Looking for something? Start here.
Custom Search




« More Mainstream Media Coverage of Florida, The Cesarean State | Suspected Macrosomia? Better Not Tell the Admitting Doctor. »

"Hope to see a natural birth today! Tired of cesarean..."


This twittering med student in Brazil might have to wait a really, really long time to see a vaginal birth if she’s at a private hospital.

Private hospitals in Brazil have cesarean rates pushing 100 percent, while public hospitals average from 30 to 50 percent.


Bookmark and Share       

PrintView Printer Friendly Version

EmailEmail Article to Friend

Reader Comments (17)

During my 6-week maternity nursing rotation, students were only "guaranteed" a cesarean observation. Several students went the whole six weeks without seeing a vaginal birth. And this was right here in the good old USofA, and it was years ago when the c-section rate wasn't yet in the 30%s. The one vaginal birth I did see is the one I described on RealityRounds here. Many schools have longer maternity rotations than mine did (I was in a fast-track program), but still, how are nurses supposed to develop their skills to facilitate a normal vaginal birth when the experience is more like an ICU rotation?

June 3, 2009 | Unregistered CommenterAmy Romano

Oops, the link didn't take: http://realityrounds.com/2009/05/31/just-relax/#comments

June 3, 2009 | Unregistered CommenterAmy Romano

Are you serious? That officially bums me out. I'm thinking about how scared I would be in a new nurse's shoes, never having seen a vaginal birth let alone an unmedicated birth. I'd probably be clinging to the older, more experienced nurses.

June 3, 2009 | Unregistered CommenterJill--Unnecesarean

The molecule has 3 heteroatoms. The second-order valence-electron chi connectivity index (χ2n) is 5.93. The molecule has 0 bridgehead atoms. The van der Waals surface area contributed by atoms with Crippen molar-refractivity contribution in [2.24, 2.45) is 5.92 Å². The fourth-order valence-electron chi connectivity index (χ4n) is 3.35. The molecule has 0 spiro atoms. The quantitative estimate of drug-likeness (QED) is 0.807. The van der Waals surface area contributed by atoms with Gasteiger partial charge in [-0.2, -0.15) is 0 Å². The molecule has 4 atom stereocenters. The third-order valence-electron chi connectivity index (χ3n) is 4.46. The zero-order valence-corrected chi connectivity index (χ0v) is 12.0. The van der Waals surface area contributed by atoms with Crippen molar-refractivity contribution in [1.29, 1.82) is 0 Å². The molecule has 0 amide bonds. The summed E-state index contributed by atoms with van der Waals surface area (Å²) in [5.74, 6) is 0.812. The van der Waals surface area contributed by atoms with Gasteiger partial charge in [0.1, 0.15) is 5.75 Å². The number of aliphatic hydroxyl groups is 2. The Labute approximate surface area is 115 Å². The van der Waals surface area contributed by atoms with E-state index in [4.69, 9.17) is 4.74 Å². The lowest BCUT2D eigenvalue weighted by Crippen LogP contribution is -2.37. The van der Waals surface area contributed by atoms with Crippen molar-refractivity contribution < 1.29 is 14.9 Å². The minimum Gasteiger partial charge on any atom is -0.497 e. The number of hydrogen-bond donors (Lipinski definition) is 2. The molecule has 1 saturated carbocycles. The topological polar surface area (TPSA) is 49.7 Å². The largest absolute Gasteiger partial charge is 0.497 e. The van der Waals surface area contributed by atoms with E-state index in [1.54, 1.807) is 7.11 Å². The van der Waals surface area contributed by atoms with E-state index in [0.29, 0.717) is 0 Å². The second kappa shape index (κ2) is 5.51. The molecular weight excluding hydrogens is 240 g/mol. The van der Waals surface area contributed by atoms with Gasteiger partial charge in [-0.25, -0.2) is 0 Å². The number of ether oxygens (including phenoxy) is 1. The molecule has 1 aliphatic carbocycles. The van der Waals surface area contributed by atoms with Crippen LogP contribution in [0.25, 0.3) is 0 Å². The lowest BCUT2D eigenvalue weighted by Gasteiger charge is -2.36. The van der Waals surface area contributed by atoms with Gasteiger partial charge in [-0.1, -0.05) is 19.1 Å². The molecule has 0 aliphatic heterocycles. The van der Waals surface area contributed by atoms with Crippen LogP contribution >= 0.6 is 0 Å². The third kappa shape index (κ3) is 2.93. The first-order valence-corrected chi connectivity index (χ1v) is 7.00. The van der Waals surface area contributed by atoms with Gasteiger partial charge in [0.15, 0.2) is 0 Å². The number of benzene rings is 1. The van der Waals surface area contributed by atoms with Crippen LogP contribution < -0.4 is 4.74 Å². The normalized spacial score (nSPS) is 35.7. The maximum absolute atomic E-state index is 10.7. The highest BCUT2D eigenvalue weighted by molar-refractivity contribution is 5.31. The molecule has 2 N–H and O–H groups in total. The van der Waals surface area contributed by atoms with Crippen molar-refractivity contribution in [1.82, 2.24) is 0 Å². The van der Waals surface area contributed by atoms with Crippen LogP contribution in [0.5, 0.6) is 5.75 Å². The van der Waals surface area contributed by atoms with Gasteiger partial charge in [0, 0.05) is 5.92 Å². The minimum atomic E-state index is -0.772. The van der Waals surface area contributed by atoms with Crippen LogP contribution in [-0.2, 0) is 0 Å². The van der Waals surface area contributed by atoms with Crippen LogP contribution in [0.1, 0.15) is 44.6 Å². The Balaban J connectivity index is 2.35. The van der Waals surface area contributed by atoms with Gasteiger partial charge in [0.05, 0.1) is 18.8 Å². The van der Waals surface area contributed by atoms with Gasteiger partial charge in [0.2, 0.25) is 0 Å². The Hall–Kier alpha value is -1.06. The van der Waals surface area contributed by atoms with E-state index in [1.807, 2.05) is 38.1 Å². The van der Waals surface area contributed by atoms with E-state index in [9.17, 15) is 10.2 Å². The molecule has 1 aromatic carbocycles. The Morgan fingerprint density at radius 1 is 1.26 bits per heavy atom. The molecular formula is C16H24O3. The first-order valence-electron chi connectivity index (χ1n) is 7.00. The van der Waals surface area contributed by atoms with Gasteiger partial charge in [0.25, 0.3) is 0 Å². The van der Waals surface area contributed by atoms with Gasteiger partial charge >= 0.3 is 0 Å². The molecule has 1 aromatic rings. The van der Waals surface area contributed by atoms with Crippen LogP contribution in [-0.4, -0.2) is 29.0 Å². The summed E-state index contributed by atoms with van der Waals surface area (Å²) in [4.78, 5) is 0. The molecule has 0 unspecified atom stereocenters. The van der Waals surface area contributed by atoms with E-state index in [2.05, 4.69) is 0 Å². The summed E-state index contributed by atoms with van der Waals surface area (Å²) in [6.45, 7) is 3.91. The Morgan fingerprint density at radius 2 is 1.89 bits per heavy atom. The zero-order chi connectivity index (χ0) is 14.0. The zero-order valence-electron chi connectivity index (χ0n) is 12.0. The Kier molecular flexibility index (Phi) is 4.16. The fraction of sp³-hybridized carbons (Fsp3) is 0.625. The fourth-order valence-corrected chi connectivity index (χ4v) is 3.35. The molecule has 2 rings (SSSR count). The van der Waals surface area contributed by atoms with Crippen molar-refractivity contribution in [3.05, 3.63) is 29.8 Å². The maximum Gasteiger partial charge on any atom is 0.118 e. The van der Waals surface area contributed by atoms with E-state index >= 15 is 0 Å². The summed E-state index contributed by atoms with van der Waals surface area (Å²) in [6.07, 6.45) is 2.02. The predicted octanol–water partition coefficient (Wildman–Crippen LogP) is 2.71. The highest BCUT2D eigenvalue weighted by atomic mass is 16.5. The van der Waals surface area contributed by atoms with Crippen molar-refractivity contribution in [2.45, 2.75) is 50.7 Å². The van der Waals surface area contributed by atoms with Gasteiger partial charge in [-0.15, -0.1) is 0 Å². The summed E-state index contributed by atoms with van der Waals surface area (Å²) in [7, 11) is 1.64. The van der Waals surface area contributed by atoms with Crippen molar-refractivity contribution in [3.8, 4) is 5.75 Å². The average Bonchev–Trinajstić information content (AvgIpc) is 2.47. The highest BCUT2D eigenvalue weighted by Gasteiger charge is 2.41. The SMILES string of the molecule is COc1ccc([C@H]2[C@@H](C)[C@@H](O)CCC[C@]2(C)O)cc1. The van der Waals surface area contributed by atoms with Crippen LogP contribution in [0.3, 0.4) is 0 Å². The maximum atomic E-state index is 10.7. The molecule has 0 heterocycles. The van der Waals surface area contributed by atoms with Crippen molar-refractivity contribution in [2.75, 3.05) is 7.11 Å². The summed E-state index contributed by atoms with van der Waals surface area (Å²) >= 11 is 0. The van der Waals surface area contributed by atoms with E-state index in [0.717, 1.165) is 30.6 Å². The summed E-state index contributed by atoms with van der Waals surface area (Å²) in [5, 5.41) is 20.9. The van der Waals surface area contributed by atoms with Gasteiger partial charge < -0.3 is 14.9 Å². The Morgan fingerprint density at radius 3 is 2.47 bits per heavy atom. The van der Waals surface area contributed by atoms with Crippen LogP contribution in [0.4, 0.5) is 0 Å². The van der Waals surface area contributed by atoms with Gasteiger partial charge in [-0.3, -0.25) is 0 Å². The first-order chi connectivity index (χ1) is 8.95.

If I am not mistaken, the high C-section (and plastic surgery) rates in Brazil are from patient demand. Of course perpetuated by physicians. Have you ever heard of women wanting to maintain "perineal integrity?" Hmm, just thought of a new post :)

June 3, 2009 | Unregistered CommenterReality Rounds

Jill, I heard Henci Goer speak a year and a half ago, and she mentioned something about the cesarean rate actually being higher here than the reported levels - something where hospitals could get away with not reporting some c/s. I think it was the same with other interventions. That makes sense to me, because the number of people coming home with c/s births does seem higher than 32%. Do you know anything about that? Of course, I could have misinterpreted her comment, so don't quote me/her. Just wanted to see what you thought!

June 3, 2009 | Unregistered CommenterDiana

RR, two [creepy] words: "Honeymoon vagina."

June 3, 2009 | Registered CommenterJill

Hi Diana, I don't know. Amy, who commented above, if co-authoring the new Obstetric Myths Versus Research Realities with Henci. You should ask her. But then you hae to come back and tell me. ;)

Amy can be found at http://www.scienceandsensibility.org/